An Inventory Of Tomb-Stones of the Museum Taman Prasasti
More than 1000 descriptions and photographs of tomb-stones of the Tanah Abang cemetery, Jakarta, founded in 1798. Including a name index and transcriptions in Dutch or English and translations in Bahasa Indonesia. Click here for the searchable inventory.
This work follows pioneering work from Rob Dumas, who has earlier photographed and transcribed Tanah Abang tomb-stones (here and here), and added references to genealogical information. In the coming time we will work to merge these two resources.
By Arnoud Haag, volunteer of the Indonesian Heritage Society, Jakarta and member of the East Indies Genealogical Society, IGV.
The Museum Taman Prasasti, Tanah Abang, Jakarta
In the 17th and 18th century most Europeans who died in Batavia were buried in or around the churches of the town. By the late 18th century this was considered unhealthy and in 1798 a new cemetery was opened in Tanah Abang, south of the town. A number of large tomb-stones were moved from their former location to the new cemetery and were used to cover new tombs. The cemetery was closed in the 1960s and a large part of the area was cleared for urban development with most of the mortal remains moved to elsewhere. About 1300 tomb-stones were re-arranged on the remaining about 1 hectare of the former cemetery and in 1977 this part was opened to the public as an open-air museum of tomb-stones, called Museum Taman Prasasti.
The present inventory of the tomb-stones
At present slightly over 1000 stones are on display. In the course of 2019 Dutch-speaking volunteers of the Indonesian Heritage Society assisted the museum with preparing an inventory of the tomb-stones including transcription of the mostly Dutch texts on the stones and their translation to Bahasa Indonesia. The museum renumbered and photographed the stones, and for each stone a standard form has been filled out. All forms are included in the current document.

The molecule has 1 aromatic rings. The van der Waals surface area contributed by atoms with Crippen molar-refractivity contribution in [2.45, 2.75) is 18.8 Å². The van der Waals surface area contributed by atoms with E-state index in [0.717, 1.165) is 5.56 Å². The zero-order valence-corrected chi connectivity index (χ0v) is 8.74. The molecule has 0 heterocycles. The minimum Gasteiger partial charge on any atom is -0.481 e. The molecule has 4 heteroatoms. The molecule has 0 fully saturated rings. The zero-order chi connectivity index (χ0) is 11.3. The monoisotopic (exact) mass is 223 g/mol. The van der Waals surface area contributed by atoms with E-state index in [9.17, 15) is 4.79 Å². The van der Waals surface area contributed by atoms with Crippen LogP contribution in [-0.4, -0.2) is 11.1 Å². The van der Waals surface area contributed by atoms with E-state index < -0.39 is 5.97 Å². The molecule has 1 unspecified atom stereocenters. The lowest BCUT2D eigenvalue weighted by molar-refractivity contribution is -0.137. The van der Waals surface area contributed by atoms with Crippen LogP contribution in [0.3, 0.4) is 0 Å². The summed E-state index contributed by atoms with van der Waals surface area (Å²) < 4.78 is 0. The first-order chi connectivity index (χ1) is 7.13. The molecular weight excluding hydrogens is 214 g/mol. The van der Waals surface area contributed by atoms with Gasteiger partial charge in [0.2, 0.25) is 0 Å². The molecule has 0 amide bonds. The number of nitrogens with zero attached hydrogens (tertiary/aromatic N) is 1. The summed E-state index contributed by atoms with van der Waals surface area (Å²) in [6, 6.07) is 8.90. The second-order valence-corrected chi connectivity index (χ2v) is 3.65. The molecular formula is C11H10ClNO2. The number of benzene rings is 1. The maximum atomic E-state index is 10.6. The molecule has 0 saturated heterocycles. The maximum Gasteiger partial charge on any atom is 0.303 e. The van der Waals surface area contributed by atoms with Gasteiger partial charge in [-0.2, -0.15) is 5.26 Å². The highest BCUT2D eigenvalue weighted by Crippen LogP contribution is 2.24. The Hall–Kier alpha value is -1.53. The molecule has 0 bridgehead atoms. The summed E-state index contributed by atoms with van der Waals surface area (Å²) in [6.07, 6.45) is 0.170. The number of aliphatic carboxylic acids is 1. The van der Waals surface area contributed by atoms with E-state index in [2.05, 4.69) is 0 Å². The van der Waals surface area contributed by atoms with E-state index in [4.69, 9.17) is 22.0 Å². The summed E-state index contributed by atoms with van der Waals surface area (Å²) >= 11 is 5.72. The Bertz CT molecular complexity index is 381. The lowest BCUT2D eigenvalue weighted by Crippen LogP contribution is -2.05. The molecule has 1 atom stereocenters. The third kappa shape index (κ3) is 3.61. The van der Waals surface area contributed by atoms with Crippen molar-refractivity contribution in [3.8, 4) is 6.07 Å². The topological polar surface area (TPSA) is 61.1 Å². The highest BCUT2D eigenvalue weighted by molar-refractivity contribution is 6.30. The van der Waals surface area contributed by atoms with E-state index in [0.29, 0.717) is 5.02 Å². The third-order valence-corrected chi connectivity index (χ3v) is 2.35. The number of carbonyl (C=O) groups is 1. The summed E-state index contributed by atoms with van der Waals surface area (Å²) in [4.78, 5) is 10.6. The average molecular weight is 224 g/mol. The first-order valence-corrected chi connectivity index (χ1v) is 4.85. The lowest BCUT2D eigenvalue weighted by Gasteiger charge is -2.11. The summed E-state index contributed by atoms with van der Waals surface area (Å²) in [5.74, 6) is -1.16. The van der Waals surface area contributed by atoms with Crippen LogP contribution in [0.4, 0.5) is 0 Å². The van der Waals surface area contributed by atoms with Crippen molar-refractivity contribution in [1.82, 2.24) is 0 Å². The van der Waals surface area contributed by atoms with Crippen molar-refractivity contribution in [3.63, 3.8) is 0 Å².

Location of the Stones
The museum area is divided in 10 blocks, labeled A to J, separated by foot paths; see the plan below. Other stones are fixed vertically in the east and west walls of the museum complex. For ease of finding a particular stone on site, the inventory forms are arranged by block and follow within each block as much as possible a clockwise sequence starting from the southeast corner: south, west, north, east. In Block C and F this sequence is not yet fully implemented because the stones are currently being re-arranged by the museum.
Note on Transcriptions
For ease of reading we have not followed the usual practice of adding “/” signs in the transcriptions to indicate line breaks in the original texts. For the same reason we have not followed the use of uppercase and lowercase letters as on the stones, but used uppercase letters for the names of the buried person(s) and lowercase for the remainder of the text.
The transcriptions have been carefully checked but nevertheless may contain errors. The same applies to the Indonesian translations. We would much appreciate if readers would inform us of any errors they detect, while suggestions for improvement of the inventory are also welcome. Please send any correspondence to the museum and/or to undersigned.
Guided tours of the museum can in principle be arranged, please contact the museum or undersigned.
Arnoud Haag (email)
Anneke Pieket (email)